Personal Injury Lawyer
When you’re in a car accident, the first thing to do is to get medical assistance for any injuries. With that decision comes the worry about who is going to pay the bills. It’s a complex issue that depends on the laws in your state about fault and the driver who is actually is at fault. Here is a breakdown that can help you understand how your bills may get paid.
Who Is Liable?
The driver who caused the accident is liable for the bills, but it doesn’t always work that way. If the driver is uninsured or underinsured, you may not have any recourse to receive compensation. In a few states, if you are found to be at fault for any percentage of the accident, you can’t collect against the other driver. In most states, if you are found to be less than 50% responsible for the accident, your claim will probably be discounted by that amount. Determining fault isn’t always cut and dried. The other driver’s insurance company will probably argue that it shouldn’t pay if the accident was partially your fault. It may take the assistance of a car accident lawyer to prove your case and reach a fair settlement.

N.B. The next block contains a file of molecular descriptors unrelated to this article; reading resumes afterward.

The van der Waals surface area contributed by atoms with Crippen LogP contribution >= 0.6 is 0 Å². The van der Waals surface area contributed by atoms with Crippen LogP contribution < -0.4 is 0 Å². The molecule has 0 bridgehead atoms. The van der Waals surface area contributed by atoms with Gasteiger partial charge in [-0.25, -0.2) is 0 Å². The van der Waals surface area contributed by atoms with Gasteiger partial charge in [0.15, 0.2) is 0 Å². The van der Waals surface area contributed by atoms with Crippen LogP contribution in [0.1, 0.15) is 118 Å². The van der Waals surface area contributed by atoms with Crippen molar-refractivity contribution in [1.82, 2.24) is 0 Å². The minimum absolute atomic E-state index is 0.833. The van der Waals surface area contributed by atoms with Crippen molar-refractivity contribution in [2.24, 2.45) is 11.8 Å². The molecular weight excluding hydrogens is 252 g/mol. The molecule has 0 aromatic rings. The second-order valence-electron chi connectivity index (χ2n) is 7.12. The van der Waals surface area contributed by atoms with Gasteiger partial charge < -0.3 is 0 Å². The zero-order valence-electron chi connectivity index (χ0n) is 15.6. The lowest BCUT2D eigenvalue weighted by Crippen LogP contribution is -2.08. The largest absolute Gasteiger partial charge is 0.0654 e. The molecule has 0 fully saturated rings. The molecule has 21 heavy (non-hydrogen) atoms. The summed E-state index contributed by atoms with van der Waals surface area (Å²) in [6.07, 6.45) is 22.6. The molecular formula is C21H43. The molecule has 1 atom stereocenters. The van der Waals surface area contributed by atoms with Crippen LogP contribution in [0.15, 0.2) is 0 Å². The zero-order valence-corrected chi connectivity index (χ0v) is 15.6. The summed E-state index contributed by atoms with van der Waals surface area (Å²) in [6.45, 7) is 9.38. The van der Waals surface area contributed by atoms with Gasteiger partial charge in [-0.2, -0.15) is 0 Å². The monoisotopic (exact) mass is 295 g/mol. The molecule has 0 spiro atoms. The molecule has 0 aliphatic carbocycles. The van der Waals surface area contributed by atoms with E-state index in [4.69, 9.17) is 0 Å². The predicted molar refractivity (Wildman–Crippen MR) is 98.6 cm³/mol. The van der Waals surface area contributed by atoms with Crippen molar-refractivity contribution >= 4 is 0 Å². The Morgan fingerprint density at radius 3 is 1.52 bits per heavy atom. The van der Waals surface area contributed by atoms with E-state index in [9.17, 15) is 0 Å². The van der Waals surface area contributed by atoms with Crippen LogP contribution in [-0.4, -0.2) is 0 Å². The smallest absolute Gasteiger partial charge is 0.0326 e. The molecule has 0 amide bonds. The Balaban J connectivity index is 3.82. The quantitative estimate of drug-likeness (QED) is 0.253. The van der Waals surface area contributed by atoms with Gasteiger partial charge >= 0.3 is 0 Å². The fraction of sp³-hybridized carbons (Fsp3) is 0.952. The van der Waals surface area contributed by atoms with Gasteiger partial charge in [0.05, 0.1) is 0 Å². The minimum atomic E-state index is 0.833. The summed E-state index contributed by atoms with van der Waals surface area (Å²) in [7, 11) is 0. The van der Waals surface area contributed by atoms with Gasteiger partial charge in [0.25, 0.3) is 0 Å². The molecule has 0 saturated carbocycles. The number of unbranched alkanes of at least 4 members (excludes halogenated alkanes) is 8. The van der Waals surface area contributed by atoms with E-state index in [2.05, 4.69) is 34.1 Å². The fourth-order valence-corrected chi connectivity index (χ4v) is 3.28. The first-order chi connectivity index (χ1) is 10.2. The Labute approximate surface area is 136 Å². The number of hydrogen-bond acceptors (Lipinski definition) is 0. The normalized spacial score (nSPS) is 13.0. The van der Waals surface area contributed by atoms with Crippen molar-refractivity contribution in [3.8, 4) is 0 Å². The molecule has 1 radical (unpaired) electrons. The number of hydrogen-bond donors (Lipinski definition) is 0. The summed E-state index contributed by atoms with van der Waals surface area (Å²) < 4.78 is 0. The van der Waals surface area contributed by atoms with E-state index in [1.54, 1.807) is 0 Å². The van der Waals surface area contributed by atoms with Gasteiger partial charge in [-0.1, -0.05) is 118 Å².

Will Your Health Insurance Cover Your Bills?
Medical providers do not use fault to determine who pays the bills. Ultimately, it is your responsibility to make sure your medical bills get paid. You should be able to use your own health insurance to reimburse the providers until you receive a settlement from the insurance company. However, you do need to keep in mind that your health insurance, private or government, may expect reimbursement for their costs after an accident injury that wasn’t your fault. It’s something you should discuss with your attorney.
How Does the Other Driver’s Insurance Pay Your Bills?
Even if the other driver’s insurance company is found to be responsible for your medical bills, don’t expect the insurance company to pay for each doctor’s visit as it occurs. Usually, you have to wait until you are discharged by your doctor for your injuries to reach a settlement agreement with the insurance company. Your doctor’s office usually expects payment as you go. If you don’t have health insurance, this could be complicated. Some offices will defer bills until you reach a settlement. You may have to tap into your auto insurance’s medical payment coverage.
Don’t let a lack of health insurance coverage keep you from receiving treatment after an accident. Discuss your options with a personal injury lawyer in Charlottesville, VA to determine the best steps to take.
Thanks to MartinWren, P.C. for their insight into personal injury claims and paying for medical bills after a car accident.